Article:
The band's appearances on both TV Ga Ga and Self Aid set up strange expectations. On each occasion, U2 seemed to be cutting themselves adrift from their previous transcendental reputation and turning into some mutant blues band, almost treading on the turf of The Fall and The Birthday Party. Edge counsels caution in our interpretation of those forays. "Some of that was mischief," he reflects. "We were just fooling around a bit. There was a lot of experiment on the Amnesty tour where we were doing a lot of strange cover versions. Some of it was just seeing what we could do but some of it will be going to the album."
He's becoming more talkative: "This album is just going to be so wide. The influences on display are just so diverse. There's no sort of geographical location to it. But I don't want it to sound like a liquorice all-sorts. There is going to be a continuity to it."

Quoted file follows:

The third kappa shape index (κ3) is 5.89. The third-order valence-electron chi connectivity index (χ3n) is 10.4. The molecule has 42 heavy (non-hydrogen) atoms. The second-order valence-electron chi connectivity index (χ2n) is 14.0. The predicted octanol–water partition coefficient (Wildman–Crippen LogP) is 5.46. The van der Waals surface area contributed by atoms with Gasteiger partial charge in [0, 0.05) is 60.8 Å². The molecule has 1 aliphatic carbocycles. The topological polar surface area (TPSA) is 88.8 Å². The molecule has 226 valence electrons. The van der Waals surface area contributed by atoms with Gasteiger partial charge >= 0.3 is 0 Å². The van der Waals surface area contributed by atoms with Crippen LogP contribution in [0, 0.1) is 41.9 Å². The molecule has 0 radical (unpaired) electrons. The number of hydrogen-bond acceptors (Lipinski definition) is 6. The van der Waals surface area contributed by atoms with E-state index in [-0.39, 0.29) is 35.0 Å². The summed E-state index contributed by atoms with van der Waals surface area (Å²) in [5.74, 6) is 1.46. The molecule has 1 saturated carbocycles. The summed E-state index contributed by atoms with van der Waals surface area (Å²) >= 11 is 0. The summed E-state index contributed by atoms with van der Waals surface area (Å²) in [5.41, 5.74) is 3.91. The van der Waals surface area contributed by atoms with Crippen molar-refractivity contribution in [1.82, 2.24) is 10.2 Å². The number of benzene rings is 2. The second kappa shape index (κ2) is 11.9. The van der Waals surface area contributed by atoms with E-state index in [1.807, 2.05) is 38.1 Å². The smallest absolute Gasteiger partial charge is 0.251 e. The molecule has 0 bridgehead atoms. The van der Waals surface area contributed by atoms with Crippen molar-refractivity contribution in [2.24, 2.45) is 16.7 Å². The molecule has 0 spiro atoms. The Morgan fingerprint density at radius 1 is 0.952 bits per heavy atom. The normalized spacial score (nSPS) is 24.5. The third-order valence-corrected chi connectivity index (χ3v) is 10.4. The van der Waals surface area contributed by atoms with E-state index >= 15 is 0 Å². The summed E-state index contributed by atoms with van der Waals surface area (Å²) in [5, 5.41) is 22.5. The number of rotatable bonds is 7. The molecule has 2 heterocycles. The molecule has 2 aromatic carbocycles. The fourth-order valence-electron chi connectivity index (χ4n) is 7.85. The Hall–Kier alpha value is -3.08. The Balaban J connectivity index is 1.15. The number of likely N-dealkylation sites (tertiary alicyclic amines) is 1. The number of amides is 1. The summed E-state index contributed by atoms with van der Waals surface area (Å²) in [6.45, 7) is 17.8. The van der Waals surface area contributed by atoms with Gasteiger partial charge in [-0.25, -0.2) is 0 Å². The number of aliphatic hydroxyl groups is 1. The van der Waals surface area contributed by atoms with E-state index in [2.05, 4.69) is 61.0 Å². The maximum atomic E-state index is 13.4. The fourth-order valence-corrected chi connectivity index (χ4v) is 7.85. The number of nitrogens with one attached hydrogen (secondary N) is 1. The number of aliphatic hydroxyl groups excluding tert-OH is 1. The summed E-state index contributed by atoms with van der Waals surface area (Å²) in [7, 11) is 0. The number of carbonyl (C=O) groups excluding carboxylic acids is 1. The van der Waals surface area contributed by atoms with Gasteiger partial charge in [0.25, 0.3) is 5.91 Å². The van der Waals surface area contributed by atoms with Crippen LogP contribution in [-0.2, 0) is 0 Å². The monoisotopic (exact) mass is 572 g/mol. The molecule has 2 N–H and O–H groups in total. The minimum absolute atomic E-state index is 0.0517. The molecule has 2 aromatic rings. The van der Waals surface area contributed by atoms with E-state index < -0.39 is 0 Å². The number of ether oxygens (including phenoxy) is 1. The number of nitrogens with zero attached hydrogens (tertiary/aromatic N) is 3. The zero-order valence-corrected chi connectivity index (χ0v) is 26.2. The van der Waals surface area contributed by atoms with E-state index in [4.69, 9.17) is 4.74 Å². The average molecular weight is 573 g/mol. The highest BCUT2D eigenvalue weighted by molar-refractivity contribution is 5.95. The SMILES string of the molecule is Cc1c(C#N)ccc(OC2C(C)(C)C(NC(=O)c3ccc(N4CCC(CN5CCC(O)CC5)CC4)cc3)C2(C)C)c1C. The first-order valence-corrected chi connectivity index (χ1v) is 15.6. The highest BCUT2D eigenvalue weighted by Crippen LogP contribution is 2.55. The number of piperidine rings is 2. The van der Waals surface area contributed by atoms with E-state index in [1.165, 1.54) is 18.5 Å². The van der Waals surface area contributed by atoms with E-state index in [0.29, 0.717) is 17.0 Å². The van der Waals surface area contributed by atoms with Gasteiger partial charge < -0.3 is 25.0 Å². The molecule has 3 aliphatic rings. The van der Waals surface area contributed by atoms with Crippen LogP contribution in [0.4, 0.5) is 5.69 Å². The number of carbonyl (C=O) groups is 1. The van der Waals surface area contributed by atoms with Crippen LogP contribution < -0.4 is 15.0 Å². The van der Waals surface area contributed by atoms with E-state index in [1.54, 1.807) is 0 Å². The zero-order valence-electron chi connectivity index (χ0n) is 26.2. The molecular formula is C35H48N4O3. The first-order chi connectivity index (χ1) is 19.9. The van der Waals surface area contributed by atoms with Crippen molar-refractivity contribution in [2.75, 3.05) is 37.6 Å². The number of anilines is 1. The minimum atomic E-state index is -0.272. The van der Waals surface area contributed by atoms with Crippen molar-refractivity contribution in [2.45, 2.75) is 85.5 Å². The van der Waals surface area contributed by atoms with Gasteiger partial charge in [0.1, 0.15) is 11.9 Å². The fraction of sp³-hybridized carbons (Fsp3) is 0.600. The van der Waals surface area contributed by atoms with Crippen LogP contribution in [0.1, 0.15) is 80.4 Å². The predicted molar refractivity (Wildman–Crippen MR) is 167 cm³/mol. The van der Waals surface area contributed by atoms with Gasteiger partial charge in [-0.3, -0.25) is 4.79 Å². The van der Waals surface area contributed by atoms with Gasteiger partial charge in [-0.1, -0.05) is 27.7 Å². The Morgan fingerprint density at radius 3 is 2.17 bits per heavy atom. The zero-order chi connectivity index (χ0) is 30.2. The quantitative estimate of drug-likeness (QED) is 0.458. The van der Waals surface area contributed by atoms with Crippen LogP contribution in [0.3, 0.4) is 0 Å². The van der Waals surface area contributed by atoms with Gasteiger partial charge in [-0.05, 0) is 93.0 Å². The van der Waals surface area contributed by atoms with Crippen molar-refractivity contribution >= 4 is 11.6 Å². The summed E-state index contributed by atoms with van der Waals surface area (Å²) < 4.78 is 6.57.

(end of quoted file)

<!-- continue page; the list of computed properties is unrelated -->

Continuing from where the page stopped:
Even in his more restrained tones, there's an undertow of passion to his explanations. More than anything else, artistic ambition can be the spur and The Edge still has sounds in his head he wants to express in the context of U2.
But those television performances also suggest the band were tired of being portrayed as rock's token goodie-goodies. Early in the year, Bono has talked of wanting to be " unreasonable". Has there been a shift of mood?
"I think what Bono meant," he interprets, "is that we want to be a little less easy to follow and predict. I think as a band we've suffered from a certain sound and because we've always been very open about our convictions in certain areas, people thought they knew U2 and could imagine what our next step would be. I think there's a great deal of anger in the group which has never previously been expressed in musical terms. I think it used to come through in performance but now it may be there in the material."